22 10:08:39.138 AM 1.93865776 16 Read 368769975 8
                    23 10:08:39.138 AM 1.93865776 16 Read 368770543 8
                    24 10:08:39.154 AM 0.15095711 16 Read 88813503 16
                    25 10:08:39.154 AM 0.15095711 16 Read 419274343 16
                    26 10:08:39.154 AM 0.15095711 16 Read 438309111 16
                    27 10:08:39.154 AM 0.15095711 16 Read 438309143 8
                    28 10:08:39.154 AM 1.93865776 16 Read 368766623 8
                    29 10:08:39.154 AM 0.25546074 16 Read 335122431 8
                    30 10:08:39.170 AM 0.15095711 16 Read 88813479 16
                    31 10:08:39.170 AM 0.15095711 16 Read 419274343 16
                    32 10:08:39.170 AM 1.93865776 16 Read 358543199 8
                    33 10:08:39.170 AM 0.15095711 16 Read 438309111 16
                    34 10:08:39.170 AM 1.93865776 16 Read 306544031 8
                    35 10:08:39.185 AM 0.15095711 16 Read 438309143 8
                    36 10:08:39.185 AM 1.93865776 16 Read 306548527 8
                    37 10:08:39.185 AM 0.15095711 16 Read 419274311 8
                    38 10:08:39.201 AM 0.01739502 16 Read 419274359 32
                    39 10:08:39.201 AM 0.01739502 16 Read 419274391 32
                    40 10:08:39.217 AM 1.93865776 16 Read 349893551 8
                    41 10:08:39.217 AM 0.03488541 16 Read 349893575 8
                    42 10:08:39.232 AM 1.93865776 16 Read 1224713495 8
                    43 10:08:39.232 AM 1.93865776 16 Read 1224727799 8
                    44 10:08:39.232 AM 1.93865776 16 Read 1224800671 8
                    45 10:08:39.232 AM 1.93865776 16 Read 1224798047 8
                    46 10:08:39.279 AM 0.04795074 16 Read 271742351 8
                    47 10:08:39.279 AM 1.93865776 16 Read 1243230623 8
                    48 10:08:39.279 AM 1.93865776 16 Read 1243196479 16
                    49 10:08:39.295 AM 1.93865776 16 Read 1243194831 8


                    In Perfmon, the Disk Queue Length for system disk C: -- the thick yellow line -- hovers around 20, but spikes to 100.



                    Attached Files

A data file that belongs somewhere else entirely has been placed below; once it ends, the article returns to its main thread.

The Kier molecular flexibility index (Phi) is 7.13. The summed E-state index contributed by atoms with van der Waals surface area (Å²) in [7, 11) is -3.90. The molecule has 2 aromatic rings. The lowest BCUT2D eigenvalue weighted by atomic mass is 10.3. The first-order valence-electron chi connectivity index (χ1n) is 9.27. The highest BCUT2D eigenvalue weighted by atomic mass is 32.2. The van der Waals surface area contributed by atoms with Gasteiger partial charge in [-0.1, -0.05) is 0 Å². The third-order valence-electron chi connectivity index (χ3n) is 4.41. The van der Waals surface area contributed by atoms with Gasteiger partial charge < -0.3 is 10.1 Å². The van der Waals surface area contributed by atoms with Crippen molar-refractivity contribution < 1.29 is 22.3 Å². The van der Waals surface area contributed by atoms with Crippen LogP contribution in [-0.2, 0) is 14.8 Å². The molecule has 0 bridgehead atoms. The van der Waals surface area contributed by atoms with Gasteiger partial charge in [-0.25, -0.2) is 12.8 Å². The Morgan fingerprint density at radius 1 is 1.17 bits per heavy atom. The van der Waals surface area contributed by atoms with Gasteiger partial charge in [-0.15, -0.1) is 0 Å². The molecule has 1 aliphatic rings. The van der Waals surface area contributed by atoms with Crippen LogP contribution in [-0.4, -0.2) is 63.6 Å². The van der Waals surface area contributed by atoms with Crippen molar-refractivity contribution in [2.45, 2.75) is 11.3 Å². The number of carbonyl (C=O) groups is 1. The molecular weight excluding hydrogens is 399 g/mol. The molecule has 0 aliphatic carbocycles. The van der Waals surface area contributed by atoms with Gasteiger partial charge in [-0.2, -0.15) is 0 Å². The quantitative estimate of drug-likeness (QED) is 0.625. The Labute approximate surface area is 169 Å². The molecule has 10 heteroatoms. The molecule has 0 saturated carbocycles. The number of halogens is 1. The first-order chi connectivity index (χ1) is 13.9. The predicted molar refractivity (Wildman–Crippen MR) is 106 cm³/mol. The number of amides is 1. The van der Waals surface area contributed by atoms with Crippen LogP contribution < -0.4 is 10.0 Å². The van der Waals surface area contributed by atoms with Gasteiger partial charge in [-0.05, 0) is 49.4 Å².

Last edited by Robert R.; 13th April 2009, 17:23.

                    Comment


                    • #11
                      Re: Avg. Disk Queue Length

                      Folks, do NOT trust this counter. The guidance of queue length not exceeding 2 per spindle is from those old days when RAID controllers and SAN were scarce. This is VERY unreliable counter to look at.
                      For better counters take a look at my post here: http://forums.petri.com/showthread.p...740#post158740

                      And if you have a Premier contract with MS, we actually teach those things at Vital Signs workshop. Basically there are around 20 counters you need to concentrate on when analyzing server performance. All the rest are more of a helper counters to the core ones. Ping your TAM for more info.
                      Guy Teverovsky
                      "Smith & Wesson - the original point and click interface"

                      Comment


                      • #12
                        Re: Avg. Disk Queue Length

                        Maybe you could shed some light on these 20 counters.

                        Comment


                        • #13
                          Re: Avg. Disk Queue Length

                          The basics are covered here:
                          http://technet.microsoft.com/en-us/m...e.aspx?pr=blog

                          I also suggest reading the AskPerf blog on Technet: http://blogs.technet.com/askperf/arc...e/default.aspx - it has a very good coverage of some counters and general bottleneck troubleshooting techniques.
                          Guy Teverovsky
                          "Smith & Wesson - the original point and click interface"

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                          • #14
                            Re: Avg. Disk Queue Length

                            Thanks much Guy.